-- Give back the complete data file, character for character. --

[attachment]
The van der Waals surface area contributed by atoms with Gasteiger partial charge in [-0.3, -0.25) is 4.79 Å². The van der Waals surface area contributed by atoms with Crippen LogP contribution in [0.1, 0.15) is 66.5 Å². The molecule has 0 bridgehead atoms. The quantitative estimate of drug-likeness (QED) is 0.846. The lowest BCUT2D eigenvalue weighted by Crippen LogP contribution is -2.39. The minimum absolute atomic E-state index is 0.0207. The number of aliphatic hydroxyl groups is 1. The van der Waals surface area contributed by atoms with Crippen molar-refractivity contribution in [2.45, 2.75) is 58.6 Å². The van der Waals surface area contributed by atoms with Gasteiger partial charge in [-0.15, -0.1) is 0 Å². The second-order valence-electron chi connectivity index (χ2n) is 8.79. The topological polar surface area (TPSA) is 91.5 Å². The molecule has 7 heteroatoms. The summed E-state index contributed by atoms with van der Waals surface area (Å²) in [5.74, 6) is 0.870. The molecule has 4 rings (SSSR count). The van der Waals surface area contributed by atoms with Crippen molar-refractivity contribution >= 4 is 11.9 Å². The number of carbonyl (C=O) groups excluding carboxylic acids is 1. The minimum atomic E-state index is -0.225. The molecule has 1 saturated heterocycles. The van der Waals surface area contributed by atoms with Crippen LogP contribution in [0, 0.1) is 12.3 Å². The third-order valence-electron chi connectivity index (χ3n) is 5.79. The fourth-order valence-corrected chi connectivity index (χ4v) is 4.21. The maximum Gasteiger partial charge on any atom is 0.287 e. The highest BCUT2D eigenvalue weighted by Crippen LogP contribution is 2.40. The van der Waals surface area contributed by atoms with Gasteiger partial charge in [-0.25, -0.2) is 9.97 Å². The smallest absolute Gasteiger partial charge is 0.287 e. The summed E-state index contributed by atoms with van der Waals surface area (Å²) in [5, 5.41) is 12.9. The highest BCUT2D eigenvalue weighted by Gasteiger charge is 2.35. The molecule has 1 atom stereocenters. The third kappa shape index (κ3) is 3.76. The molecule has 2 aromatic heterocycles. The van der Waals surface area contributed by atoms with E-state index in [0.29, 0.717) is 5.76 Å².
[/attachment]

The van der Waals surface area contributed by atoms with Gasteiger partial charge in [-0.3, -0.25) is 4.79 Å². The van der Waals surface area contributed by atoms with Crippen LogP contribution in [0.1, 0.15) is 66.5 Å². The molecule has 0 bridgehead atoms. The quantitative estimate of drug-likeness (QED) is 0.846. The lowest BCUT2D eigenvalue weighted by Crippen LogP contribution is -2.39. The minimum absolute atomic E-state index is 0.0207. The number of aliphatic hydroxyl groups is 1. The van der Waals surface area contributed by atoms with Crippen molar-refractivity contribution in [2.45, 2.75) is 58.6 Å². The van der Waals surface area contributed by atoms with Gasteiger partial charge in [-0.15, -0.1) is 0 Å². The second-order valence-electron chi connectivity index (χ2n) is 8.79. The topological polar surface area (TPSA) is 91.5 Å². The molecule has 7 heteroatoms. The summed E-state index contributed by atoms with van der Waals surface area (Å²) in [5.74, 6) is 0.870. The molecule has 4 rings (SSSR count). The van der Waals surface area contributed by atoms with Crippen molar-refractivity contribution >= 4 is 11.9 Å². The number of carbonyl (C=O) groups excluding carboxylic acids is 1. The minimum atomic E-state index is -0.225. The molecule has 1 saturated heterocycles. The van der Waals surface area contributed by atoms with Crippen LogP contribution in [0, 0.1) is 12.3 Å². The third-order valence-electron chi connectivity index (χ3n) is 5.79. The fourth-order valence-corrected chi connectivity index (χ4v) is 4.21. The maximum Gasteiger partial charge on any atom is 0.287 e. The highest BCUT2D eigenvalue weighted by Crippen LogP contribution is 2.40. The van der Waals surface area contributed by atoms with Gasteiger partial charge in [-0.25, -0.2) is 9.97 Å². The smallest absolute Gasteiger partial charge is 0.287 e. The summed E-state index contributed by atoms with van der Waals surface area (Å²) in [5, 5.41) is 12.9. The highest BCUT2D eigenvalue weighted by Gasteiger charge is 2.35. The molecule has 1 atom stereocenters. The third kappa shape index (κ3) is 3.76. The molecule has 2 aromatic heterocycles. The van der Waals surface area contributed by atoms with E-state index in [0.29, 0.717) is 5.76 Å².